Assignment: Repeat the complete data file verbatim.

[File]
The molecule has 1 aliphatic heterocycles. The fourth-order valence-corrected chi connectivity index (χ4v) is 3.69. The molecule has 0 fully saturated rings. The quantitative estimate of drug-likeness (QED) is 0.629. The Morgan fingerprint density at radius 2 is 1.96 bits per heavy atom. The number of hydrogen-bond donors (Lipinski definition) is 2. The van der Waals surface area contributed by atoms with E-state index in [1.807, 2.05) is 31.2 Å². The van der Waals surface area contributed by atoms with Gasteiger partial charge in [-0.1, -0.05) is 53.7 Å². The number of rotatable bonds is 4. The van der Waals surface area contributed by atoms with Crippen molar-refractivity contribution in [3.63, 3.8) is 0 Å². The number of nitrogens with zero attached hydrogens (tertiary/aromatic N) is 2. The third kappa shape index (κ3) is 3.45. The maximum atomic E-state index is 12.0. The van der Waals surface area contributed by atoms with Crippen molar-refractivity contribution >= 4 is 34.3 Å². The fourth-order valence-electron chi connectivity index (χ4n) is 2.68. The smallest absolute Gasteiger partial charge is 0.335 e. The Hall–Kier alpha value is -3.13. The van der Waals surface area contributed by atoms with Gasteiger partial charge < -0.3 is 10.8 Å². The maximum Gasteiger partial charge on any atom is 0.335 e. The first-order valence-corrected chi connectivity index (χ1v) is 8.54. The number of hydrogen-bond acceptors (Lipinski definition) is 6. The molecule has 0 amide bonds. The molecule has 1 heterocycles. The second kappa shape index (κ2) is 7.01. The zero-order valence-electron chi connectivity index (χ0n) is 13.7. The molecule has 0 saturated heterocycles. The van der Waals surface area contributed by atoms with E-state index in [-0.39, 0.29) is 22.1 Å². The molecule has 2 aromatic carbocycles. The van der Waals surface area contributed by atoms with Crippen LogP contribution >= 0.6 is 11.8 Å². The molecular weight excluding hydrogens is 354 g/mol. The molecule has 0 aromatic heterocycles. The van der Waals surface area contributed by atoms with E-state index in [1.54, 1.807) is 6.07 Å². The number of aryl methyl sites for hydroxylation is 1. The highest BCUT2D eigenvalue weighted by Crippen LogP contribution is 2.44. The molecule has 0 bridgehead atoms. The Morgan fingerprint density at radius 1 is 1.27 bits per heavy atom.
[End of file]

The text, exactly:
The molecule has 1 aliphatic heterocycles. The fourth-order valence-corrected chi connectivity index (χ4v) is 3.69. The molecule has 0 fully saturated rings. The quantitative estimate of drug-likeness (QED) is 0.629. The Morgan fingerprint density at radius 2 is 1.96 bits per heavy atom. The number of hydrogen-bond donors (Lipinski definition) is 2. The van der Waals surface area contributed by atoms with E-state index in [1.807, 2.05) is 31.2 Å². The van der Waals surface area contributed by atoms with Gasteiger partial charge in [-0.1, -0.05) is 53.7 Å². The number of rotatable bonds is 4. The van der Waals surface area contributed by atoms with Crippen molar-refractivity contribution in [3.63, 3.8) is 0 Å². The number of nitrogens with zero attached hydrogens (tertiary/aromatic N) is 2. The third kappa shape index (κ3) is 3.45. The maximum atomic E-state index is 12.0. The van der Waals surface area contributed by atoms with Crippen molar-refractivity contribution >= 4 is 34.3 Å². The fourth-order valence-electron chi connectivity index (χ4n) is 2.68. The smallest absolute Gasteiger partial charge is 0.335 e. The Hall–Kier alpha value is -3.13. The van der Waals surface area contributed by atoms with Gasteiger partial charge < -0.3 is 10.8 Å². The maximum Gasteiger partial charge on any atom is 0.335 e. The first-order valence-corrected chi connectivity index (χ1v) is 8.54. The number of hydrogen-bond acceptors (Lipinski definition) is 6. The molecule has 0 amide bonds. The molecule has 1 heterocycles. The second kappa shape index (κ2) is 7.01. The zero-order valence-electron chi connectivity index (χ0n) is 13.7. The molecule has 0 saturated heterocycles. The van der Waals surface area contributed by atoms with E-state index in [-0.39, 0.29) is 22.1 Å². The molecule has 2 aromatic carbocycles. The van der Waals surface area contributed by atoms with Crippen LogP contribution >= 0.6 is 11.8 Å². The molecular weight excluding hydrogens is 354 g/mol. The molecule has 0 aromatic heterocycles. The van der Waals surface area contributed by atoms with E-state index in [1.54, 1.807) is 6.07 Å². The number of aryl methyl sites for hydroxylation is 1. The highest BCUT2D eigenvalue weighted by Crippen LogP contribution is 2.44. The molecule has 0 bridgehead atoms. The Morgan fingerprint density at radius 1 is 1.27 bits per heavy atom.